I’ve decided to do just that. I’m working on other areas of my life right now to keep me busy while I wait. There are a lot of things I’ve lost focus of while in school and I’d become very one-dimensional… all architecture, all the time. As I start to really look at and assess the rest of  my life, I realize that there are a lot of places I need to pay a little attention to before I dive right into a new job. To help me focus, I completed a Level 10  Life assessment spreadsheet in my bullet journal. For anyone who isn’t familiar with this process, it is an exercise from Hal Elrod’s book The Miracle Morning. The process involves identifying where you are at (on a scale of 1-10) in 10 areas of life, compared to where you want to be. The categories are:

  1. Friends & Family
  2. Personal Development
  3. Spirituality
  4. Finances
  5. Career
  6. Relationship
  7. Fun & Recreation
  8. Giving & Contribution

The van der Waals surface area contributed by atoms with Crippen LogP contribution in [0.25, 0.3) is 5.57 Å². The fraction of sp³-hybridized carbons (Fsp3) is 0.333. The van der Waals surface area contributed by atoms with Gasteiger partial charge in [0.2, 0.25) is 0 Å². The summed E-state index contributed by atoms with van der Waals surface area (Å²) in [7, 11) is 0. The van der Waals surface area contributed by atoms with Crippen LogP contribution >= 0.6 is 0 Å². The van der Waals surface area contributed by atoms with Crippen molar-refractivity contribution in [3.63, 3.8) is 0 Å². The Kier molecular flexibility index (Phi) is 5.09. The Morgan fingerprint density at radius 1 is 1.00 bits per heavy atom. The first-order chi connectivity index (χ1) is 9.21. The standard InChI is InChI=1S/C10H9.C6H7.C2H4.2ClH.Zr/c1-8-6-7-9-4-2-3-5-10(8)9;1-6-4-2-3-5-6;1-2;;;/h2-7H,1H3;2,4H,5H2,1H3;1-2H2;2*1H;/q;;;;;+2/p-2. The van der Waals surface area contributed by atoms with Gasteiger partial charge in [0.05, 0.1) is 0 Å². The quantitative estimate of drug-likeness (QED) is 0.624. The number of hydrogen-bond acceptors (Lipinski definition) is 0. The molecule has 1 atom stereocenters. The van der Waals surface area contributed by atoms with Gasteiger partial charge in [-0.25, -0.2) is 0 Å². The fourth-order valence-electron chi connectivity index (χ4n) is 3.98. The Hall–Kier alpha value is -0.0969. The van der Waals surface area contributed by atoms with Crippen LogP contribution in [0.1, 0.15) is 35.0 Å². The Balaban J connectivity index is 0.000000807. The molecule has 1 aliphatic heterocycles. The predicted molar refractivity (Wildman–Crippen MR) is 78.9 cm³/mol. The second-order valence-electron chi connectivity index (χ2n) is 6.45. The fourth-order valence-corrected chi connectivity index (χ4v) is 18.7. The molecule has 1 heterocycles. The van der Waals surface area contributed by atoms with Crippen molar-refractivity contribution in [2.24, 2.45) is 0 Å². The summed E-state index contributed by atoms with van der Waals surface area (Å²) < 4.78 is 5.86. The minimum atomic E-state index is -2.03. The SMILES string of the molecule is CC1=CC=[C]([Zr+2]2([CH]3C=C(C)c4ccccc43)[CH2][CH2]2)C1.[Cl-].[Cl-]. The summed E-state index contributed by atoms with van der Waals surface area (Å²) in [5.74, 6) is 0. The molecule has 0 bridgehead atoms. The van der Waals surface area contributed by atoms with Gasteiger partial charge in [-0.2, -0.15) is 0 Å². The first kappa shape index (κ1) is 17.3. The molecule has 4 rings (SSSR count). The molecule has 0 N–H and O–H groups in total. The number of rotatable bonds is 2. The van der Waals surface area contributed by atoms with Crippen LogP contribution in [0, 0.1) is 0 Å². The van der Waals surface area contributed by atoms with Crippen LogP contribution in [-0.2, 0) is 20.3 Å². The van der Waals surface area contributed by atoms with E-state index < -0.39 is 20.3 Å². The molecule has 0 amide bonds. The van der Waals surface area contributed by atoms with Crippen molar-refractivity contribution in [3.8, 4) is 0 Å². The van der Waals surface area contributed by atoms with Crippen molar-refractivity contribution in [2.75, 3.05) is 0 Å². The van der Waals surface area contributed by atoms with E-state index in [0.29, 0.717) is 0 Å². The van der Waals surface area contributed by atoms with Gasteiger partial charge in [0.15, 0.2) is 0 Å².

9. Physical Environment
  10. Health & Fitness

Then you create a goal (or up to 10, depending on which journal spread you follow) to improve your life to the next level in each category. These aren’t wishes, they are SMART (specific, measurable, attainable, realistic and time sensitive) goals. I opted for 3 goals in each category and you will likely hear me talk about them a lot. The process helped me focus on other things I can (and should) work on while I’m waiting for those job openings I’m really interested in. It also helps get me active again, which may cause me to accidentally find new opportunities I didn’t even know to consider before. By getting active, I am motivating myself to become a better person and, by extension, a better candidate for whatever job I apply for.

I guess the takaway is this: if you can’t find the motivation to take action, don’t despair. Take action in some direction and look for the motivation to follow. There is not only one way to sketch a tower. LeaningTower_Pisa_2